The newest record by Blackmore’s Night, The Village Lanterne (SPV Records) is arguably their best. I say arguably because this is the first time I’ve heard the Renaissance-era outfit. Stupidly, I approached this band with trepidation as I was a died-in-the-wool Blackmore fan and even though he has shown us glimpses of this side to him in the past, I wasn’t ready for an entire project of it. My loss. I did get to hear older material on their DVD which I will review separately and while it was all good, this record seems to leave it in the dust.
Blackmore’s Night, of course, is the outfit that Ritchie Blackmore put together after he tired of the rock he was playing with Deep Purple and Rainbow. He has formed a surprisingly strong songwriting team with his significant other, and vocalist, Candice Night. The music combines a lively folk/traditional sensibility with the occasional more rocking song that makes for a very satisfying menu.
The record begins with probably the strongest song, “25 Years” which is simply excellent. Candice’s voice is front and centre and the arrangement couldn’t be better. It is almost rivaled by the title track which has some tasty guitar from Mr. Blackmore, only the beginning of the Man in Black’s many shining moments. The song is traditional sounding yet it’s another Blackmore/Night composition. Great arrangements again on this track.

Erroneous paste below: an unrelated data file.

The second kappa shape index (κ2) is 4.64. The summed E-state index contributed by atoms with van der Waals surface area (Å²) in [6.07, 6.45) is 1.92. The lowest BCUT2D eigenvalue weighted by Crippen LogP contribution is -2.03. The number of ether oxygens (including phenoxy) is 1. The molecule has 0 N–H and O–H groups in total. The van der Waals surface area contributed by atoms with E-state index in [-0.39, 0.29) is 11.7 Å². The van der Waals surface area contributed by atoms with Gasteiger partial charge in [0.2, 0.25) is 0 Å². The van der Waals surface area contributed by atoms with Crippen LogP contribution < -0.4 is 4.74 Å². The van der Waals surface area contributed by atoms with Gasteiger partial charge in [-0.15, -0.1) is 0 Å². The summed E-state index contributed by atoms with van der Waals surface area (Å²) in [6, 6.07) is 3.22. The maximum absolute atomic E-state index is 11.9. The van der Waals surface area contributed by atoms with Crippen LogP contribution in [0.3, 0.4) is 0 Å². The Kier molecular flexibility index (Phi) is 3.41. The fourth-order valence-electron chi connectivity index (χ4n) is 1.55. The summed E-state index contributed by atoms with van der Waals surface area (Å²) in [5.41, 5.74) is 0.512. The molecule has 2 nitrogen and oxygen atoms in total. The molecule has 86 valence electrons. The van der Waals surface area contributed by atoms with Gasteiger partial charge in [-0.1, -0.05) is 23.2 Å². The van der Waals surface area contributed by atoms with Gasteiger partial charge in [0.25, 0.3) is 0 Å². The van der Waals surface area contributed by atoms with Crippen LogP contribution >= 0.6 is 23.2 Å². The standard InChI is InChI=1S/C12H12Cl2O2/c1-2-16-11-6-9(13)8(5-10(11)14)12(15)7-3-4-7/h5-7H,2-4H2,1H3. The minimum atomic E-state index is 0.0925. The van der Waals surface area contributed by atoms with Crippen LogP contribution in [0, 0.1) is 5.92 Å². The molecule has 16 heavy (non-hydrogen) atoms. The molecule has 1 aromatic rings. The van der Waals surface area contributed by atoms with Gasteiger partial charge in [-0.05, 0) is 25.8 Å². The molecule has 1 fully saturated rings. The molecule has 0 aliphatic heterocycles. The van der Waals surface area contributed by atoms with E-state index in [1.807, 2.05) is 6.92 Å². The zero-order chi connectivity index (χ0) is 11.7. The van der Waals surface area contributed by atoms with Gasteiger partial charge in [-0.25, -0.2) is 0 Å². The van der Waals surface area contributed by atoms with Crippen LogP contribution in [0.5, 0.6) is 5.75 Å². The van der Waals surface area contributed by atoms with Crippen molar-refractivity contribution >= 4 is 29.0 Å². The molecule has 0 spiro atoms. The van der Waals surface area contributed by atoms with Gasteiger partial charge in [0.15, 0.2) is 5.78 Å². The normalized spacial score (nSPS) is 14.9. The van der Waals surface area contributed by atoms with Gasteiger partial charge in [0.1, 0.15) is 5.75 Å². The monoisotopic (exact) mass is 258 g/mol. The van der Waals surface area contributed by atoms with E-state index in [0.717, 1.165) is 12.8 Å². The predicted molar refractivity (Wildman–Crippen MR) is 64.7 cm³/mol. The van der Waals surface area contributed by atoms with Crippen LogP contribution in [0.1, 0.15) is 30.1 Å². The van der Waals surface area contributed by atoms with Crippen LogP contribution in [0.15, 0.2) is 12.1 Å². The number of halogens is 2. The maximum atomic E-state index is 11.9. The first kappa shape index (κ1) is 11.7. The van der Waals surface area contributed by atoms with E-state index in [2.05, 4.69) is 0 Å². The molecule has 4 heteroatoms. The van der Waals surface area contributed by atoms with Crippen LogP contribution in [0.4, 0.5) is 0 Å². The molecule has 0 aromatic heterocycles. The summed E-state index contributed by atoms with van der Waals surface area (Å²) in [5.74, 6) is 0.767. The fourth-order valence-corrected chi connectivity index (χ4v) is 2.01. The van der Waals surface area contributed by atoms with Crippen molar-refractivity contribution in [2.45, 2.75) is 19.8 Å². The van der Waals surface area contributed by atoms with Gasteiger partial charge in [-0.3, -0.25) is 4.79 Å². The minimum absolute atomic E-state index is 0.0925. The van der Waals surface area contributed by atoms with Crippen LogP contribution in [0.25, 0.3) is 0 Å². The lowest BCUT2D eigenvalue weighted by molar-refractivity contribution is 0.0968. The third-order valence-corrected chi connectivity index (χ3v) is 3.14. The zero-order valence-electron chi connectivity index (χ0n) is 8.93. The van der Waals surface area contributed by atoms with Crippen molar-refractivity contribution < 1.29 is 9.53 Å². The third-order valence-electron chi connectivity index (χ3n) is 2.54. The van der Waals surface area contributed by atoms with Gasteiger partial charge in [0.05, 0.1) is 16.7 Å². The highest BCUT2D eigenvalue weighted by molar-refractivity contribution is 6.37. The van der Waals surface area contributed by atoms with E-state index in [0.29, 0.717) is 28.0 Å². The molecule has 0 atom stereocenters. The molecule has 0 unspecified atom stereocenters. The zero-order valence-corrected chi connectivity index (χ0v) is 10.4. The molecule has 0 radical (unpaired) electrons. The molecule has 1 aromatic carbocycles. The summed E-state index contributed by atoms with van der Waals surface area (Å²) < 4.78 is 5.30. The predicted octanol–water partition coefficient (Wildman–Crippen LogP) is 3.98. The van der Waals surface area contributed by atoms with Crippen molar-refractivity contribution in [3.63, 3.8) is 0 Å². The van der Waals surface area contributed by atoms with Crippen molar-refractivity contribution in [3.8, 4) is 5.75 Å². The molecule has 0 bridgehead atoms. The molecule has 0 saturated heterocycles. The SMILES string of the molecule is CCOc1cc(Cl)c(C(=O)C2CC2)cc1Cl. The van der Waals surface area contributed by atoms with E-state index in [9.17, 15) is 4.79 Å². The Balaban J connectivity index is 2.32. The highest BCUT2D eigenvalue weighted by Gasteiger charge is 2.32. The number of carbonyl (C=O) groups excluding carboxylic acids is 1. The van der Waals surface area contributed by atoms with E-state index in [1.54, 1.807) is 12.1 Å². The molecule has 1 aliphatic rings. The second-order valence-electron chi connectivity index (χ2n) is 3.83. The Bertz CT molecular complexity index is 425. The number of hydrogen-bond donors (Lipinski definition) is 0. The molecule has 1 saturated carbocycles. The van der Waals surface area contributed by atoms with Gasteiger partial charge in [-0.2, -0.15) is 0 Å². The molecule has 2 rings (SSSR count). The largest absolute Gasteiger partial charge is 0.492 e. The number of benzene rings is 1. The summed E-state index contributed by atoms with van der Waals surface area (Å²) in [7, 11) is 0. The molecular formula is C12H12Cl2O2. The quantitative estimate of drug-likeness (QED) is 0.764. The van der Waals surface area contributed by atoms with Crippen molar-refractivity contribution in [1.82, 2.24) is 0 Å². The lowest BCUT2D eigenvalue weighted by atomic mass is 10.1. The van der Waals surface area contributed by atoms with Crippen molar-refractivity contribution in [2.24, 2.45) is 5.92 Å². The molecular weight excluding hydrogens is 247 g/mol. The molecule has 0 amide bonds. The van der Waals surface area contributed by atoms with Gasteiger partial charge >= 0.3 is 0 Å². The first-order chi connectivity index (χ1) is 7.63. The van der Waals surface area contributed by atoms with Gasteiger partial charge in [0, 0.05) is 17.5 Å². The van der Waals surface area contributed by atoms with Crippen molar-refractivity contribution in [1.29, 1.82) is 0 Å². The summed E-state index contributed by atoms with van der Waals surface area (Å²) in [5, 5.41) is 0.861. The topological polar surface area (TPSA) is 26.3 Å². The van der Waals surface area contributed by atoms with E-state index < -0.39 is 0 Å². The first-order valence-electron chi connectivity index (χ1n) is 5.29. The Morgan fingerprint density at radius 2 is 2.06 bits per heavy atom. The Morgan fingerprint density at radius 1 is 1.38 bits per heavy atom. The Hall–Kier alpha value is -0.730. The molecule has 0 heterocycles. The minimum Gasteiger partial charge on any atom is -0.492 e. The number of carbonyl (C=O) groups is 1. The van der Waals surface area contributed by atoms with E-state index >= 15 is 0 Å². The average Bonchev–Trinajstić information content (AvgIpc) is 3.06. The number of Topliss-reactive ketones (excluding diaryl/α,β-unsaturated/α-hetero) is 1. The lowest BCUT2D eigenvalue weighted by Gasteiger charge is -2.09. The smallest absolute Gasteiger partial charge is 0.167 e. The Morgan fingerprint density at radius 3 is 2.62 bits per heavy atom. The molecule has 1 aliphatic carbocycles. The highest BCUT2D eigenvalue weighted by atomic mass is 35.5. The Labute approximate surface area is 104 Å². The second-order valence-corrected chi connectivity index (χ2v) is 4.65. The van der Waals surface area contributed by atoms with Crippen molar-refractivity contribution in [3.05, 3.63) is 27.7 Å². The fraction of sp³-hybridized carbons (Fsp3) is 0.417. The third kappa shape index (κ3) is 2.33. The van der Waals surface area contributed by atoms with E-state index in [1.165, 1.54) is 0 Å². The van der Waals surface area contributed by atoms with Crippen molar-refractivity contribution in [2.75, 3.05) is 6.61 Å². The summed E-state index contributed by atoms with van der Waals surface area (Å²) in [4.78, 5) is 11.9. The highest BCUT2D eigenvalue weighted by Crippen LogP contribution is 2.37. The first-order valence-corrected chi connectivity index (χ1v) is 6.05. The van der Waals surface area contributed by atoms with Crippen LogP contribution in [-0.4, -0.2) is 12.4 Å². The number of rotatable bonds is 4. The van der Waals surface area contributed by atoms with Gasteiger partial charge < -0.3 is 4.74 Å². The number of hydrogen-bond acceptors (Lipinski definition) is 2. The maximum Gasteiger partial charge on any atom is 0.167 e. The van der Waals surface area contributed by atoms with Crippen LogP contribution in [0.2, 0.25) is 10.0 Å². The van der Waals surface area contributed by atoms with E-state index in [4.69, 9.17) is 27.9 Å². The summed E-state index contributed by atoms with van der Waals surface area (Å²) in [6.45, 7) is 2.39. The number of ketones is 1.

The sound gets a bit rockier for the next track “I Guess It Doesn’t Matter Anymore” which kicks up the energy level a little bit. Blackmore delivers a beautiful instrumental in “The Messenger” that is stunning. The band covers Joan Osborne’s “St. Theresa” here with a different pacing that finds them tearing through it at a break-neck gallop. It also give Ritchie a chance to switch back to electric guitar and deliver a nice solo that so many of us have been waiting years to hear.
Another instrumental, “Village Dance” showcases his acoustic prowess while the traditional “Streets of London” finds Candice with perhaps her most engaging vocal. Another instrumental, “Mond Tanz”, is combined with the Purple classic “Child in Time”. It’s a bit strange at first to hear Candice singing but it quickly passes. Likewise the Rainbow song, “Street of Dreams” which is also repeated at the end of the disc with Rainbow vocalist Joe Lynn Turner trading verses.
The rest of the material has received the care of these other songs and there is nary a dud to be found in the lot. I’ve mentioned Ritchie previously and it’s for good reason. His guitar work, along with the hurdy gurdy (and even some drum work) is very inspired and a highlight of the record. Of course, Candice is the other magical half of this duo and her soothing vocals are the pillars of the record. She can sing both the more traditional aspects along with the harder material with ease and might I say, the lens regards her with favor as well (see the record jacket to see what I mean).
If you were a fan of Blackmore in the past and have not as of yet checked out this amazing band, don’t be silly like I was any longer. This is a terrific record that is a perfect counterpoint to the rest of the noisier stuff in your CD collection.